Richard Curran: Vodafone Verizon deal handy earner for Irish shareholders
The €98bn sale of Vodafone’s stake in US telecommunications group Verizon will bring a welcome little earner for many of the tens of thousands of Irish Vodafone shareholders.
Originally there were about 450,000 of them when Eircom sold its mobile arm to Vodafone in an all share deal back in 2001. Those of us with long memories will recall that at the time the deal was based on a Vodafone share price of £2.25 per share.
Very quickly after announcing the deal, Vodafone’s share price began to fall and it looked like a bad deal for Eircom shareholders, right from the word go. I remember asking then Eircom chief executive Alfie Kane, why he had sold the jewel in the Eircom crown in an all paper deal – in other words, just shares and no cash.
He told me it was naive of people to think that Vodafone would have bought the business for cash. They would only have taken it in a share deal. At the time, that was how Vodafone tended to snap up a lot of acquisitions.
This led to multiple new rights issues, which diluted many people’s stake in Vodafone and held back the share price despite constant global expansion. All the while that Vodafone was building up enormous value in its business around the world, it was issuing lots of new shares.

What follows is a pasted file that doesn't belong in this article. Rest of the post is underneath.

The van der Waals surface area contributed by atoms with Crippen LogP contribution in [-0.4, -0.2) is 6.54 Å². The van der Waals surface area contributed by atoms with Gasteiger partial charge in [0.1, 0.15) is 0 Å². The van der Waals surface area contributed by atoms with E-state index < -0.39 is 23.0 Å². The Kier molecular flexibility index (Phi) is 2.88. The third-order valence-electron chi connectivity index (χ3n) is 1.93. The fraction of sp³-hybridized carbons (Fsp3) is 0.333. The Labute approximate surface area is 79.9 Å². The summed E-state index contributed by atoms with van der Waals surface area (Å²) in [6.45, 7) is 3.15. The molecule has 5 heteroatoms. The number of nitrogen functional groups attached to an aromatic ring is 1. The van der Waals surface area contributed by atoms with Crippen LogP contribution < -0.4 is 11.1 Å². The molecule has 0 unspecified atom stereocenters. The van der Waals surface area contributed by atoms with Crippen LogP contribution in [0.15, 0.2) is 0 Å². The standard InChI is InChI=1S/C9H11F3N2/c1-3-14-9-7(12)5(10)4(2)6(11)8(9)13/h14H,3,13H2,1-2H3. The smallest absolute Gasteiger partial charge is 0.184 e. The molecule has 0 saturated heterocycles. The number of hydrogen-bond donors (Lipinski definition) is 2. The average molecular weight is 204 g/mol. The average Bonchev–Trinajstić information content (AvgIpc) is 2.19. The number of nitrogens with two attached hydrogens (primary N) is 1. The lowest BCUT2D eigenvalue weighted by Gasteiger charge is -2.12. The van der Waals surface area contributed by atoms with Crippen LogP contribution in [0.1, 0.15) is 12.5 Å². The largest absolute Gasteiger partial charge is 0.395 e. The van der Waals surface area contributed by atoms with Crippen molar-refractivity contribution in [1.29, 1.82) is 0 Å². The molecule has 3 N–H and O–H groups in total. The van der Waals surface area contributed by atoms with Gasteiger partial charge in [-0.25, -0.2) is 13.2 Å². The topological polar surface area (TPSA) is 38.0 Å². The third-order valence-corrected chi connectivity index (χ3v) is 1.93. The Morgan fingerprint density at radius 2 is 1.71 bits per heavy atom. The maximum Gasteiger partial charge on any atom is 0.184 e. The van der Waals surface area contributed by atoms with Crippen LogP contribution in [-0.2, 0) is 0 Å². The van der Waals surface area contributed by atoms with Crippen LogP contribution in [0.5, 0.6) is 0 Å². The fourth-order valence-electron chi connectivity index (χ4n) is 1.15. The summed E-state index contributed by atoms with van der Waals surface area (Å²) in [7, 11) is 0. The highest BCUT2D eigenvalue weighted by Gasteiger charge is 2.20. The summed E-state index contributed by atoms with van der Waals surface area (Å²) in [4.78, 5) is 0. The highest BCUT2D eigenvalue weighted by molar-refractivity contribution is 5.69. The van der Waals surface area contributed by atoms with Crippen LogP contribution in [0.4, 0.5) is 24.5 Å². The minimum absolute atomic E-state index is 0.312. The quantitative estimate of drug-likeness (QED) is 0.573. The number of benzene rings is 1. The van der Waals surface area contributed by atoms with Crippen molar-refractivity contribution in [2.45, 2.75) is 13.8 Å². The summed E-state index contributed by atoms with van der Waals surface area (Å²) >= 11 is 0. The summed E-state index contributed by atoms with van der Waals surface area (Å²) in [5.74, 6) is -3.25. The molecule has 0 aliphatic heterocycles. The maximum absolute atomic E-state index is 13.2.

So, it is ironic that 12 years later, thousands of Irish Vodafone shareholders are looking at a share price of around £2.10, having sold the Irish operation for a certain number of shares, when Vodafone was trading at £2.25.
Vodafone shares have been struggling for some time and reached a low of just over £1 in 2008. However, they have steadily climbed back again to current levels of £2.10.
Shareholders will receive around 83p for every Vodafone share they have. Many of them were small Eircom investors and ended up with around 200 or 300 Vodafone shares. So the windfall might not be so great.
One group to benefit enormously from the Eircom flotation was the Eircom Employee Share Trust. Its 14,000 members received over €700 million in tax free distributions over a 13-year period. However, with the ESOT now winding down, it sold its remaining Vodafone shares last November.
The ESOT had around 14.7 million of them, which would have seen a windfall of £12.2 million going to the ESOT. But it ran out of time and is now pretty much gone.
As for Vodafone plc, history has a habit of repeating itself when it comes to the business world. Eircom sold its mobile arm to Vodafone and found itself vulnerable to a takeover. The company was in fact bought out relatively quickly after the deal was done.
I wonder if a similar pattern will happen with Vodafone itself. It is selling its stake in the US Verizon business, which may now pave the way for a bid for Vodafone itself. There is already speculation that AT&T could bid for the British group. Watch this space.